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SWAT teams immune to open disclosure? Teams claim exempt as 'private' business

Are SWAT teams immune to certain forms of open disclosure and requests for informational records? According to one Massachusetts SWAT team, they are claiming to be exempt from an American Civil Liberties Association (ACLU) investigation because the special force is a “privatebusiness or corporation. Raw Story explains the controversy surrounding this statement and whether these elite personnel should be excused from such requests this Friday, June 27, 2014.

Are SWAT teams immune to open disclosure as a private issue?
Courtesy of Wikimedia Commons

As part of its ongoing report on the rise of police militarization here in the U.S., the ACLU appealed for open records from Massachusetts state SWAT teams. However, the defensive forces claim to be immune; they responded by saying that are exempt from such queries as private corporations or businesses. A number of SWAT teams in the state are known to perform as high-ranking law enforcement councils (LECs). These LECs are in turn supported financially by various police departments in the area that are supervised by an executive board of experienced police officers or chiefs.

The press release continues by noting that these police departments pay membership fees and yearly dues to joint SWAT teams and LECs, both of which work together to utilize valuable resources like safety equipment and modern law authority technology, as well as finance evidence specialists and crime scene investigators. In recent years, some of the local councils in Massachusetts have also combined with 501(c)(3) organizations. As a result, these groups believe they now have the right to be called private businesses and are subsequently freed from requests for open records or related information.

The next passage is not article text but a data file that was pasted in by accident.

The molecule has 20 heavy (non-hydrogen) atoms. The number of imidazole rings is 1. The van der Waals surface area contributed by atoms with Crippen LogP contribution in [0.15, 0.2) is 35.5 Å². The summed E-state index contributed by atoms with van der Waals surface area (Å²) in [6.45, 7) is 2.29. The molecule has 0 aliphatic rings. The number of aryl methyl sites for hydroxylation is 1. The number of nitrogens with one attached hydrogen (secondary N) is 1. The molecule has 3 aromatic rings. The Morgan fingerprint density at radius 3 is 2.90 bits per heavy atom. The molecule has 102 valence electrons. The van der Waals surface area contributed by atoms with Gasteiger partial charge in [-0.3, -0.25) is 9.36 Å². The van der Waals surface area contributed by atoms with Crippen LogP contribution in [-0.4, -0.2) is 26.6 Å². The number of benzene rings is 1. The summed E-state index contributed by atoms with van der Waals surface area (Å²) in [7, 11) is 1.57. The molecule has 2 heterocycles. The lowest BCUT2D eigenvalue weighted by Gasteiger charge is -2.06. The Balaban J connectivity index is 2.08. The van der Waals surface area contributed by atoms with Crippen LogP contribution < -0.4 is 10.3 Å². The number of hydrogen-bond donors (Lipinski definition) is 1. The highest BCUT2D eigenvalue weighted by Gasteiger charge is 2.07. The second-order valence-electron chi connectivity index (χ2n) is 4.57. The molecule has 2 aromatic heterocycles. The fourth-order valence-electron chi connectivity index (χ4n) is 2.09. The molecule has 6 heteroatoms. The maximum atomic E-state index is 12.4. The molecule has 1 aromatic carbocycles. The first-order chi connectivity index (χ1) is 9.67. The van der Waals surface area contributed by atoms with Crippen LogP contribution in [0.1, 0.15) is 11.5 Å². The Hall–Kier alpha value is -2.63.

It was Radley Balko of The Washington Post who recently offered an interesting take on the rights of SWAT teams being immune to such requests for disclosure. According to the writer:

“Let’s be clear,” he said. “These agencies oversee police activities. They employ cops who carry guns, wear badges, collect paychecks provided by taxpayers and have the power to detain, arrest, injure, and kill. They operate SWAT teams, which conduct raids on private residences. And yet they say that because they’ve incorporated, they’re immune to Massachusetts open records laws. The state’s residents aren’t permitted to know how often the SWAT teams are used, what they’re used for, what sort of training they get or who they’re primarily used against.”

It appears that this newfound sense of immunity isn’t sitting very well with officials from the American Civil Liberties Association. The Washington Post reveals in their additional look into the matter that approximately 75 percent of the roughly 350 police departments in the entire state of Massachusetts are part of these LECs. A direct challenge is thus posed; the law enforcement councils are established as private businesses or personally owned corporations, yet they are still technically supported by overall taxpayer funds.